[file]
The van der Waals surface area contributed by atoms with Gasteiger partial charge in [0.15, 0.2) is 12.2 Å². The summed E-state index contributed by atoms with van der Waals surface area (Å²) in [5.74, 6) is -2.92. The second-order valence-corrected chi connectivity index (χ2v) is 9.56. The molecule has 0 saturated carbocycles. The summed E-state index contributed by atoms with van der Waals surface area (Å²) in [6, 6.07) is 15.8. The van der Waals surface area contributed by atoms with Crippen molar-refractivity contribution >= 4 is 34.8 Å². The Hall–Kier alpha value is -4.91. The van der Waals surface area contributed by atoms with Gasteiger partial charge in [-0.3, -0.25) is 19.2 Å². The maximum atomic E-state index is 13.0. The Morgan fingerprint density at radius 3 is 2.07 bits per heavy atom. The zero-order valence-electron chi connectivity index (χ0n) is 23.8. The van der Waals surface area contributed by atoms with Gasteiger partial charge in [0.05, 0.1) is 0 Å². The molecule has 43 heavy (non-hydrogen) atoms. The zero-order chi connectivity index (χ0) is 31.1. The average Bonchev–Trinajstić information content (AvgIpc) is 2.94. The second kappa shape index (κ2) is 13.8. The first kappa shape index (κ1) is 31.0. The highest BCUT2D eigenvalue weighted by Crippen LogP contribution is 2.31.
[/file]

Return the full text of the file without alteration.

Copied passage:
The van der Waals surface area contributed by atoms with Gasteiger partial charge in [0.15, 0.2) is 12.2 Å². The summed E-state index contributed by atoms with van der Waals surface area (Å²) in [5.74, 6) is -2.92. The second-order valence-corrected chi connectivity index (χ2v) is 9.56. The molecule has 0 saturated carbocycles. The summed E-state index contributed by atoms with van der Waals surface area (Å²) in [6, 6.07) is 15.8. The van der Waals surface area contributed by atoms with Crippen molar-refractivity contribution >= 4 is 34.8 Å². The Hall–Kier alpha value is -4.91. The van der Waals surface area contributed by atoms with Gasteiger partial charge in [-0.3, -0.25) is 19.2 Å². The maximum atomic E-state index is 13.0. The Morgan fingerprint density at radius 3 is 2.07 bits per heavy atom. The zero-order valence-electron chi connectivity index (χ0n) is 23.8. The van der Waals surface area contributed by atoms with Gasteiger partial charge in [0.05, 0.1) is 0 Å². The molecule has 43 heavy (non-hydrogen) atoms. The zero-order chi connectivity index (χ0) is 31.1. The average Bonchev–Trinajstić information content (AvgIpc) is 2.94. The second kappa shape index (κ2) is 13.8. The first kappa shape index (κ1) is 31.0. The highest BCUT2D eigenvalue weighted by Crippen LogP contribution is 2.31.